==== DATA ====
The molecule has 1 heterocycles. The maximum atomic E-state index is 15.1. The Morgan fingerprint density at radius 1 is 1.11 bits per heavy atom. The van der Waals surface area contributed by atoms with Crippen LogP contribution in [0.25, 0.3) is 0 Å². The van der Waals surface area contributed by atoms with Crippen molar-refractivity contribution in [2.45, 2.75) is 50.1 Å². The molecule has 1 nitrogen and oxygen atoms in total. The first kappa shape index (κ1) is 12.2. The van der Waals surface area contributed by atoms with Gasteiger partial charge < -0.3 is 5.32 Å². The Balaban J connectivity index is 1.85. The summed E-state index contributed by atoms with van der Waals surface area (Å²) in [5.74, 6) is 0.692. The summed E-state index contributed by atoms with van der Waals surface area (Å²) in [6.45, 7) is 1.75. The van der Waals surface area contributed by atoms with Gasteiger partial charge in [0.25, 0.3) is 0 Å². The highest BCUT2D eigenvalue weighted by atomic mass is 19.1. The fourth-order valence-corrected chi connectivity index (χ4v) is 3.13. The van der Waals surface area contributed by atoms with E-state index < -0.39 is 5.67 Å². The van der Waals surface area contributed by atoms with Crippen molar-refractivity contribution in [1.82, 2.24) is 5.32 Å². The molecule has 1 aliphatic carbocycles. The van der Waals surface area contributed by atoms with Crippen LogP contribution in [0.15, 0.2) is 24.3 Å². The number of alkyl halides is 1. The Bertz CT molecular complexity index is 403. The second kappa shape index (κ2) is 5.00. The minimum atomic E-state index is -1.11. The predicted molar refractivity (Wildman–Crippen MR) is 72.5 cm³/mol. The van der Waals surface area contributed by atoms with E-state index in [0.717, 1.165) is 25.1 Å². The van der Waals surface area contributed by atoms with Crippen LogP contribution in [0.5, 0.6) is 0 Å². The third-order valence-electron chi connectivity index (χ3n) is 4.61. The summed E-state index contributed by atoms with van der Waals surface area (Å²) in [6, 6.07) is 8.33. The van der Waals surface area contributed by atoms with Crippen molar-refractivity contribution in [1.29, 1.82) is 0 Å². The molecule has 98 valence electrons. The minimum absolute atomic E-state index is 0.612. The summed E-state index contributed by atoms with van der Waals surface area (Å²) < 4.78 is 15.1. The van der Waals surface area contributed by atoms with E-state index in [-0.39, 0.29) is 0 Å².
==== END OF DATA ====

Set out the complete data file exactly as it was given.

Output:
The molecule has 1 heterocycles. The maximum atomic E-state index is 15.1. The Morgan fingerprint density at radius 1 is 1.11 bits per heavy atom. The van der Waals surface area contributed by atoms with Crippen LogP contribution in [0.25, 0.3) is 0 Å². The van der Waals surface area contributed by atoms with Crippen molar-refractivity contribution in [2.45, 2.75) is 50.1 Å². The molecule has 1 nitrogen and oxygen atoms in total. The first kappa shape index (κ1) is 12.2. The van der Waals surface area contributed by atoms with Gasteiger partial charge < -0.3 is 5.32 Å². The Balaban J connectivity index is 1.85. The summed E-state index contributed by atoms with van der Waals surface area (Å²) in [5.74, 6) is 0.692. The summed E-state index contributed by atoms with van der Waals surface area (Å²) in [6.45, 7) is 1.75. The van der Waals surface area contributed by atoms with Gasteiger partial charge in [0.25, 0.3) is 0 Å². The highest BCUT2D eigenvalue weighted by atomic mass is 19.1. The fourth-order valence-corrected chi connectivity index (χ4v) is 3.13. The van der Waals surface area contributed by atoms with E-state index < -0.39 is 5.67 Å². The van der Waals surface area contributed by atoms with Crippen molar-refractivity contribution in [1.82, 2.24) is 5.32 Å². The molecule has 1 aliphatic carbocycles. The van der Waals surface area contributed by atoms with Crippen LogP contribution in [0.15, 0.2) is 24.3 Å². The number of alkyl halides is 1. The Bertz CT molecular complexity index is 403. The second kappa shape index (κ2) is 5.00. The minimum atomic E-state index is -1.11. The predicted molar refractivity (Wildman–Crippen MR) is 72.5 cm³/mol. The van der Waals surface area contributed by atoms with E-state index in [0.717, 1.165) is 25.1 Å². The van der Waals surface area contributed by atoms with Crippen LogP contribution in [0.5, 0.6) is 0 Å². The third-order valence-electron chi connectivity index (χ3n) is 4.61. The summed E-state index contributed by atoms with van der Waals surface area (Å²) in [6, 6.07) is 8.33. The van der Waals surface area contributed by atoms with Crippen molar-refractivity contribution in [1.29, 1.82) is 0 Å². The molecule has 98 valence electrons. The minimum absolute atomic E-state index is 0.612. The summed E-state index contributed by atoms with van der Waals surface area (Å²) < 4.78 is 15.1. The van der Waals surface area contributed by atoms with E-state index in [-0.39, 0.29) is 0 Å².